Screenwriter William Bast, who co-created the nighttime TV soap opera “The Colbys” in the 1980s and wrote for numerous other shows, died May 4 at a care facility in Los Angeles. He was 84.
The cause was complications of Alzheimer’s disease, said his friend Niki Marvin.
Bast was nominated for an Emmy for his 1977 adaptation of Alexandre Dumas’ “The Man in the Iron Mask.” In addition to his television work that spanned more than 40 years, he wrote the movies “The Betsy” (1978) and “The Valley of Gwangi” (1969).
He was also known for his close relationship with James Dean, whom he met when they were both studying at UCLA. Bast’s first book about the actor, “James Dean: A Biography,” was published in 1956, a year after Dean was killed in a car crash at 24 .
In the introduction to his second book, “Surviving James Dean” (2006), Bast said his closeness with Dean was a constant in his life, even long after the actor’s death.
“He has remained a constant backdrop to everything I do and has often, at times too often, taken center stage,” Bast wrote in the introduction to “Surviving James Dean.” “In fact, there came a time that, whenever I shook a hand, I no longer knew if the one extending it was greeting me or seeking James Dean.”
Bast was more frank about the relationship in the second book, saying he had an affair with Dean.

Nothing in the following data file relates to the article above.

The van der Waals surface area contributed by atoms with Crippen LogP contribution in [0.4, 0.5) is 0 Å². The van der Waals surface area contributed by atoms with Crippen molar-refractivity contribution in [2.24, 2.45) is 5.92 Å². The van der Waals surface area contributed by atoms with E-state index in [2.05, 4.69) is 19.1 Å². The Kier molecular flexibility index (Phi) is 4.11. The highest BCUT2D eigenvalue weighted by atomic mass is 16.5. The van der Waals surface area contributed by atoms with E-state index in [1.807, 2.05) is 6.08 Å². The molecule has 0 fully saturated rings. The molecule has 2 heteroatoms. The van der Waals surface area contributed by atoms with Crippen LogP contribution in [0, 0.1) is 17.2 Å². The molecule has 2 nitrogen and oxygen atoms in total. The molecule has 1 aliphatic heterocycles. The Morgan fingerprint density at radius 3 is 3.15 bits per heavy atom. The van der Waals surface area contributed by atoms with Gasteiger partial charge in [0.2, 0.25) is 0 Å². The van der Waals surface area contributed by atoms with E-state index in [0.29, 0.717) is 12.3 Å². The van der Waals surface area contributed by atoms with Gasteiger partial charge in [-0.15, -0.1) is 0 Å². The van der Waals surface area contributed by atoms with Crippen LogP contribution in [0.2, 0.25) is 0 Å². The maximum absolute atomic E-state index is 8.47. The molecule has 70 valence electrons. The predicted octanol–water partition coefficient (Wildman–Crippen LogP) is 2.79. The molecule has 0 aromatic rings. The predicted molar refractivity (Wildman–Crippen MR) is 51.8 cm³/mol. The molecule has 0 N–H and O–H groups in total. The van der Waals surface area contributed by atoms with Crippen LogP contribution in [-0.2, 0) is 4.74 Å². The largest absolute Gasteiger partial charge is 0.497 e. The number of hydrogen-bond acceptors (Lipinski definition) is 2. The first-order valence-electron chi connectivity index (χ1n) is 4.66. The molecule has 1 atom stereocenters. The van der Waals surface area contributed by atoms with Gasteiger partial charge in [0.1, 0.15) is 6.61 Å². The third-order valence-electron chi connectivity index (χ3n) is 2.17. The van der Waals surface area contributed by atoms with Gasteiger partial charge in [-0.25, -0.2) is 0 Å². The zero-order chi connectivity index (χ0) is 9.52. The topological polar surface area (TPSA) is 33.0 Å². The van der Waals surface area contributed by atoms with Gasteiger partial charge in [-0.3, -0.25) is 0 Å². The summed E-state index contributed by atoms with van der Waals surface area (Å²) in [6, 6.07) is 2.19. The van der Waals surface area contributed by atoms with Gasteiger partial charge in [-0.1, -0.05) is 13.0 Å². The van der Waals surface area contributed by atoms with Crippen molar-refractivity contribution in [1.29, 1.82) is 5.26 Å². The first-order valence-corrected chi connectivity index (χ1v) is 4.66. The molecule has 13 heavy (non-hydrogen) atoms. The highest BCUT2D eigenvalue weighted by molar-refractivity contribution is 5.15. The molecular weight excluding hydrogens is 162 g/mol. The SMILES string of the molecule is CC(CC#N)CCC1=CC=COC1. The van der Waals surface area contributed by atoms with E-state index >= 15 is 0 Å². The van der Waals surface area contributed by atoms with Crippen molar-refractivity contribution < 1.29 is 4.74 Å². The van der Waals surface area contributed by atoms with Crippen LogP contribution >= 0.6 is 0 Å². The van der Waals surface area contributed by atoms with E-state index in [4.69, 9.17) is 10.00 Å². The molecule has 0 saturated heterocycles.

In addition to his two books about Dean, Bast wrote and co-produced the 1976 NBC biopic “James Dean” that starred Stephen McHattie as Dean and Michael Brandon as Bast. And he wrote a television play produced in 1958 in England, “The Myth Makers” (remade in the U.S. as “The Movie Star” in 1962), based on events surrounding Dean’s funeral.
Bast’s episodic TV credits are extensive and include many top series. In the 1960s he wrote for “Perry Mason,” “Ben Casey,” “Dr. Kildare” and “The Fugitive,” among others. In the 1970s, he wrote episodes of “Mod Squad,” “The Waltons” and “Hawaii Five-O.”
“The Colbys,” which debuted in 1985, was a spinoff of the hugely popular “Dynasty” series. Though “The Colbys” also featured wealthy family members vying for power, illicit romances, secret schemes and ‘80s big hair, it did not have a long life as a series, in part because it was one of that decade’s most expensive shows to film. Among the other creators of the show was Paul Huson, who was Bast’s life partner. They were together for nearly 50 years and worked on several writing projects together.
Bast was born on April 3, 1931 in Wauwatosa, Wis., near Milwaukee. After high school, he enrolled at the University of Wisconsin but switched to UCLA, where he got a degree in theater arts.
He moved to New York after graduation and worked in the press relations department at CBS, he said on his website. But within a year, Bast got work writing for the NBC television sitcom “The Aldrich Family,” based on a popular radio series. He returned to L.A., where he found more television work.
In 2005, at a Writers Guild event about gay and lesbian TV writers, Bast said he had to be closeted early in his career.
“Television is probably more riddled with gays than any other profession in the world,” he said in a Los Angeles Times interview at the event, “but it was a strange time; being openly gay was still very difficult and professionally very dangerous. No one said anything to you, but you just didn’t get the job unless your script was so hot they couldn’t resist it.”
In addition to Huson, Bast is survived by his half-brother, James Eckstrom.